For the fascist then, truth is not the most important quality of a theory; a theory could be false in the conventional sense of ‘accurately corresponding to the actual state of affairs’ and yet still be a ‘good’ theory precisely because at a particular moment in historical time, marked by very particular material, economic, and political circumstances, it is able to get one class of political and social actor ‘moving’; it is able to make real this actor’s agency; it has found, magically, the key that unlocks access to a potential actor’s world-changing capacities. Theories of politics, according to the speaker/writer above, are theories of action; their value is judged accordingly. Do they make us act? To what ends? Are they effective? If the theory is effective in making us act to bring about the desired ends, it is a ‘true’ or better still, a ‘good’ or ‘useful’ theory. (This moving past the truth of a theoretical claim to its utility is a Nietzschean maneuver, visible in–among other places–‘On Truth and Lies in a Nonmoral Sense‘ and in many passages in Beyond Good and Evil.

Anticipating Another Encounter With Books And Students

This coming fall semester promises to be a cracker: I have the usual heavy teaching load of three classes (including two four-credit classes whose lectures will be one hundred minutes long, thus making for a very exhausting Monday-Wednesday sequence of teaching running from 9:05 AM to 3:30 PM, with an hour break between the second and third class meetings); and I will be trying to make some headway on a pair of manuscripts, both due next year in May and August respectively (one project examines the Bollywood war movie and the Indian popular imagination, another conducts a philosophical examination of the Indian film director Shyam Benegal’s work.)

The three classes I will be teaching this semester are: Social Philosophy, Philosophy of Law, and Landmarks in the History of Philosophy. The following are their reading lists: the first two classes below feature my favored kind of reading assignments–pick a few select texts and read them from cover to cover; this is a slightly risky move, given that my students–and  I–might find out, together, that the text is ‘not working.’ For whatever reason; some works do not bear up well under closer inspection in a classroom, some material turns out to be tougher to teach and discuss than imagined, and so on. When it works though, a detailed and sustained examination of a philosophical work pregnant with meaning can work wonders, allowing my students and I to trace the various strands of complex arguments at leisure, drawing out their many interpretations and understandings as we do so.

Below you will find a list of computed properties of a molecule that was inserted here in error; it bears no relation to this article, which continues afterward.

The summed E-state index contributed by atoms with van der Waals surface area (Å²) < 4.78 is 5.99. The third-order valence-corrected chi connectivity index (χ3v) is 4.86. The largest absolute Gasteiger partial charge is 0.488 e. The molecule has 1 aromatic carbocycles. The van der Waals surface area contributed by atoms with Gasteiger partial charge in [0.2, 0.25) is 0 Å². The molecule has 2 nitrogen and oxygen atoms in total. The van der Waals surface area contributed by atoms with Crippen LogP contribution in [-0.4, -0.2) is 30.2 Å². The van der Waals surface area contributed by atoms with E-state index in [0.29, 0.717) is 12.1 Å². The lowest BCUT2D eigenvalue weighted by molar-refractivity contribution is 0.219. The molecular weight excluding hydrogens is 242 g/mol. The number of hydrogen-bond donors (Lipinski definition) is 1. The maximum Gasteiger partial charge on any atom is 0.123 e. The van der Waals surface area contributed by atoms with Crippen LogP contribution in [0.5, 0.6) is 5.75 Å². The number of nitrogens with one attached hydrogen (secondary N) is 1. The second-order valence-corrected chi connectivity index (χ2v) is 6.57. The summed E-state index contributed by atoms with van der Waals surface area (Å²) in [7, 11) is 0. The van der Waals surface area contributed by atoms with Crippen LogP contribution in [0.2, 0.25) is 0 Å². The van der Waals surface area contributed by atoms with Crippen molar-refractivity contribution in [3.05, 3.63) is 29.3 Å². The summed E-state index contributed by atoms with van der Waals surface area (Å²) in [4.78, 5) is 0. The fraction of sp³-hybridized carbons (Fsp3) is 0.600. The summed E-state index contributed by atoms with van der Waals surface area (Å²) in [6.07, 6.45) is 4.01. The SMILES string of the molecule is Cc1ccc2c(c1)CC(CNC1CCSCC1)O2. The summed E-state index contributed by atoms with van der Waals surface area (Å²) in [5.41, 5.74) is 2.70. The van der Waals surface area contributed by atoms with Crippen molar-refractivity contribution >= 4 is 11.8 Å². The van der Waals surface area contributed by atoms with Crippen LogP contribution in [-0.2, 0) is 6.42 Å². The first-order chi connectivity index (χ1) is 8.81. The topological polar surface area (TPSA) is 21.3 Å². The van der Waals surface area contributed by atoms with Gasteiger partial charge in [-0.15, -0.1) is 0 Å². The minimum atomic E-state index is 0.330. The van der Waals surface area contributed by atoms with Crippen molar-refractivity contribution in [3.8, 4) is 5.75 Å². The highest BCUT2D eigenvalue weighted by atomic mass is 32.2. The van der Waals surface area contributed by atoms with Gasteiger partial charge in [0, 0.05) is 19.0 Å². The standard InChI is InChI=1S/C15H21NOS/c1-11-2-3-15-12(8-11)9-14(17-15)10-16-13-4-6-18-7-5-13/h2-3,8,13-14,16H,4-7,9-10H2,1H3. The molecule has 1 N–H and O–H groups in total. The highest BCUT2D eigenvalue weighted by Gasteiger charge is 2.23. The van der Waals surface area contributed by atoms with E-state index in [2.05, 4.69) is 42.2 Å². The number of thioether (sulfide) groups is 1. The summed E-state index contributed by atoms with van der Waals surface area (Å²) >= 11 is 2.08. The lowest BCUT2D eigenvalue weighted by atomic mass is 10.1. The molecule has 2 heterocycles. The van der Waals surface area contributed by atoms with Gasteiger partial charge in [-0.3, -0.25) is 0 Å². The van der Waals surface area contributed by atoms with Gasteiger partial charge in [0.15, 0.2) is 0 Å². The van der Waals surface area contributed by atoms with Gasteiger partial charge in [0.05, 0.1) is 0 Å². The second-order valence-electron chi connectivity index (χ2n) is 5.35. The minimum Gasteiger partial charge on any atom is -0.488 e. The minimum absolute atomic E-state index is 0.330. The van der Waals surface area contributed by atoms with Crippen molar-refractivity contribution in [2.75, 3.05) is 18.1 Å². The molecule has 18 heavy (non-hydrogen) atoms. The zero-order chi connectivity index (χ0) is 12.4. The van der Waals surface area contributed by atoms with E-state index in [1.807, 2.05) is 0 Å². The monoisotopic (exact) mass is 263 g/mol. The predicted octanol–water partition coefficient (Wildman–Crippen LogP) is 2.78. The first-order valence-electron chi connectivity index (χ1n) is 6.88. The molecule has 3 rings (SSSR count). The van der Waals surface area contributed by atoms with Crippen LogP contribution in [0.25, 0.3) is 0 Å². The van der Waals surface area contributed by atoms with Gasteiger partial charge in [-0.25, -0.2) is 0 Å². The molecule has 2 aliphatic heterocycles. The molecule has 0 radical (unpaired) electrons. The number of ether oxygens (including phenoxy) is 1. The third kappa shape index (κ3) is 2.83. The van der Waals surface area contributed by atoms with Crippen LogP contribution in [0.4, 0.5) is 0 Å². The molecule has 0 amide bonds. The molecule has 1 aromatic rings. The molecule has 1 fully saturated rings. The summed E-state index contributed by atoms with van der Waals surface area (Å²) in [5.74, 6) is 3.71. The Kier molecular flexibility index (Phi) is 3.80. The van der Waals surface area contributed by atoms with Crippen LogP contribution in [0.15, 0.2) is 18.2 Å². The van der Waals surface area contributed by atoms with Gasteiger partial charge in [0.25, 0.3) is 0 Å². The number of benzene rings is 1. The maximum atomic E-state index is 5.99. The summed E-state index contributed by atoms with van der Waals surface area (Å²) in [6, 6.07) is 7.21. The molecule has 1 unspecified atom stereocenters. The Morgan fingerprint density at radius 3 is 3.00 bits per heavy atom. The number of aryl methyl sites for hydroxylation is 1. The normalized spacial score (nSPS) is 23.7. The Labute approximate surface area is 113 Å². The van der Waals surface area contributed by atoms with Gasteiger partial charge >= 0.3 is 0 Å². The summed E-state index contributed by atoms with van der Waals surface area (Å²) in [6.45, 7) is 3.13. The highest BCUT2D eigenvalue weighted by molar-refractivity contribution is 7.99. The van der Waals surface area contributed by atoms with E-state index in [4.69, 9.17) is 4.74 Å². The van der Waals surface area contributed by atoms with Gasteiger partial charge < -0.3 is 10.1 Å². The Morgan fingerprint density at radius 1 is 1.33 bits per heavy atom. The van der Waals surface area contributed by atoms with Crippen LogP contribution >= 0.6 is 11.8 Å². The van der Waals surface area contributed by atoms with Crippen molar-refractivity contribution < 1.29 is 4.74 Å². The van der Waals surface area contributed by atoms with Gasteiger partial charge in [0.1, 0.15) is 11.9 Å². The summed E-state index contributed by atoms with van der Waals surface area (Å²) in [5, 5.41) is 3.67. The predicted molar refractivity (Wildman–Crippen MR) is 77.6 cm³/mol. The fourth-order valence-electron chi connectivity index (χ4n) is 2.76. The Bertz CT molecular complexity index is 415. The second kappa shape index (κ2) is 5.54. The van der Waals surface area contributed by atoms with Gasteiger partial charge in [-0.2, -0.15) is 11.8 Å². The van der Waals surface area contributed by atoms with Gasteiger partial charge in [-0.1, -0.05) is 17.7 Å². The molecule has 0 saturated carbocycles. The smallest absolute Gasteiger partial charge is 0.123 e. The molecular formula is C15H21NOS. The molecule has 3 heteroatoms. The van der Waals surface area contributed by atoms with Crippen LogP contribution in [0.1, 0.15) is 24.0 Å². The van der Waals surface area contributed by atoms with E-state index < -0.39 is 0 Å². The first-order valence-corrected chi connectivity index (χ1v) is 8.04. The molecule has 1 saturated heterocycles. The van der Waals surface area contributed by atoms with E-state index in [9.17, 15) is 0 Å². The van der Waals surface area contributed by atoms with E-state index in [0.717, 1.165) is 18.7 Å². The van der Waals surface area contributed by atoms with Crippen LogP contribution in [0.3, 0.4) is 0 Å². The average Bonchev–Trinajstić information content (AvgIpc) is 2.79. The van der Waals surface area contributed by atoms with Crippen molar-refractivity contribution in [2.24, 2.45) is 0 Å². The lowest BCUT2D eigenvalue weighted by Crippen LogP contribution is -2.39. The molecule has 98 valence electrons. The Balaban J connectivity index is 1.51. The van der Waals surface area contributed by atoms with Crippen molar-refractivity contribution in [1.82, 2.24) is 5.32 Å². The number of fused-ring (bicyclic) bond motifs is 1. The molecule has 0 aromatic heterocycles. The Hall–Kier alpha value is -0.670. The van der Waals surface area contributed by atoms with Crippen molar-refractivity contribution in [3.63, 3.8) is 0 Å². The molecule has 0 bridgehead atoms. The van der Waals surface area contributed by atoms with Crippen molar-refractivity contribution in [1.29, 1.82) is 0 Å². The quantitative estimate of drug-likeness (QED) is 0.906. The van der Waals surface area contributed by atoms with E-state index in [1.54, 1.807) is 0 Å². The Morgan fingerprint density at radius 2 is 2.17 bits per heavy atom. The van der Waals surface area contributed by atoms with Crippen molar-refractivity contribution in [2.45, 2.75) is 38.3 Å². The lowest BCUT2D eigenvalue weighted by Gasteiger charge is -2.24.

Social Philosophy: 

Hannah Arendt, The Human Condition, University of Chicago Press; 2nd ed., 1998,

Herbert Marcuse, One-Dimensional Man, Routledge Classics,

Sigmund Freud, Civilization and its Discontents, W. W. Norton & Company, 1989,

Landmarks in the History of Philosophy:

William James, Pragmatism, Dover, 1995

Mary Wollstonecraft, A Vindication of the Rights of Woman, Dover, 1996,

Thomas Szaz, The Myth of Mental Illness, Harper Perennial

Philosophy of Law: 

‘The Case of the Speluncean Explorers’ by Lon Fuller (to introduce my students–briefly and vividly, hopefully–to theories of natural law, positivism, and some tenets of the interpretation of legal texts.)

HLA Hart, ‘On Primary and Secondary Rules’

Justice Oliver Wendell Holmes, ‘The Path of the Law’

David Caudill and Jay Gold, Radical Philosophy of Law

Besides these three classes, I will also be conducting an independent study with an undergraduate student on the relationship between Nietzsche’s writings and Buddhism; this promises to be especially fascinating. The following is the list of books my student and I will work through over the course of the semester:

Nietzsche and Buddhism: A Study in Nihilism and Ironic Affinities

Nietzsche and Zen: Self Overcoming Without a Self